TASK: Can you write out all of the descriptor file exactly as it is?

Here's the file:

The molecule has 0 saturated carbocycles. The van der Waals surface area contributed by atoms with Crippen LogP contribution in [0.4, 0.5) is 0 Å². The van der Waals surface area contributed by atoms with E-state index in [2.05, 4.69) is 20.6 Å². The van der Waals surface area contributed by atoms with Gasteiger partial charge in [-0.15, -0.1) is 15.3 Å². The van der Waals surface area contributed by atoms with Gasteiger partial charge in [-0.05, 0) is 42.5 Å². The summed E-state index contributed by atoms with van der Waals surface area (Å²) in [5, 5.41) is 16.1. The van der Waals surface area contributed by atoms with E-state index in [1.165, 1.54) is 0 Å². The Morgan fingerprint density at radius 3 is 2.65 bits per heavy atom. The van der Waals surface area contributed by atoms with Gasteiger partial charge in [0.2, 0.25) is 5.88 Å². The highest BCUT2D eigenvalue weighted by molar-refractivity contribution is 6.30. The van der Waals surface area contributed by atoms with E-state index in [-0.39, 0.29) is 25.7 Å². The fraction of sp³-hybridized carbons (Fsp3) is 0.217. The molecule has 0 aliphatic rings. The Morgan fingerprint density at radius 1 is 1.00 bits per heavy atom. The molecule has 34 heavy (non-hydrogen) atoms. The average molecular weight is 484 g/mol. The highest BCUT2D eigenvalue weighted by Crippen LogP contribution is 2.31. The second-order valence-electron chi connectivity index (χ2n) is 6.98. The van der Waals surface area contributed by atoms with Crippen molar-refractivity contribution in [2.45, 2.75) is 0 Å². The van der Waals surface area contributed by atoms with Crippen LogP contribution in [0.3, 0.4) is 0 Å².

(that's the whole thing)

The molecule has 0 saturated carbocycles. The van der Waals surface area contributed by atoms with Crippen LogP contribution in [0.4, 0.5) is 0 Å². The van der Waals surface area contributed by atoms with E-state index in [2.05, 4.69) is 20.6 Å². The van der Waals surface area contributed by atoms with Gasteiger partial charge in [-0.15, -0.1) is 15.3 Å². The van der Waals surface area contributed by atoms with Gasteiger partial charge in [-0.05, 0) is 42.5 Å². The summed E-state index contributed by atoms with van der Waals surface area (Å²) in [5, 5.41) is 16.1. The van der Waals surface area contributed by atoms with E-state index in [1.165, 1.54) is 0 Å². The Morgan fingerprint density at radius 3 is 2.65 bits per heavy atom. The van der Waals surface area contributed by atoms with Gasteiger partial charge in [0.2, 0.25) is 5.88 Å². The highest BCUT2D eigenvalue weighted by molar-refractivity contribution is 6.30. The van der Waals surface area contributed by atoms with E-state index in [-0.39, 0.29) is 25.7 Å². The fraction of sp³-hybridized carbons (Fsp3) is 0.217. The molecule has 0 aliphatic rings. The Morgan fingerprint density at radius 1 is 1.00 bits per heavy atom. The molecule has 34 heavy (non-hydrogen) atoms. The average molecular weight is 484 g/mol. The highest BCUT2D eigenvalue weighted by Crippen LogP contribution is 2.31. The second-order valence-electron chi connectivity index (χ2n) is 6.98. The van der Waals surface area contributed by atoms with Crippen molar-refractivity contribution in [2.45, 2.75) is 0 Å². The van der Waals surface area contributed by atoms with Crippen LogP contribution in [0.3, 0.4) is 0 Å².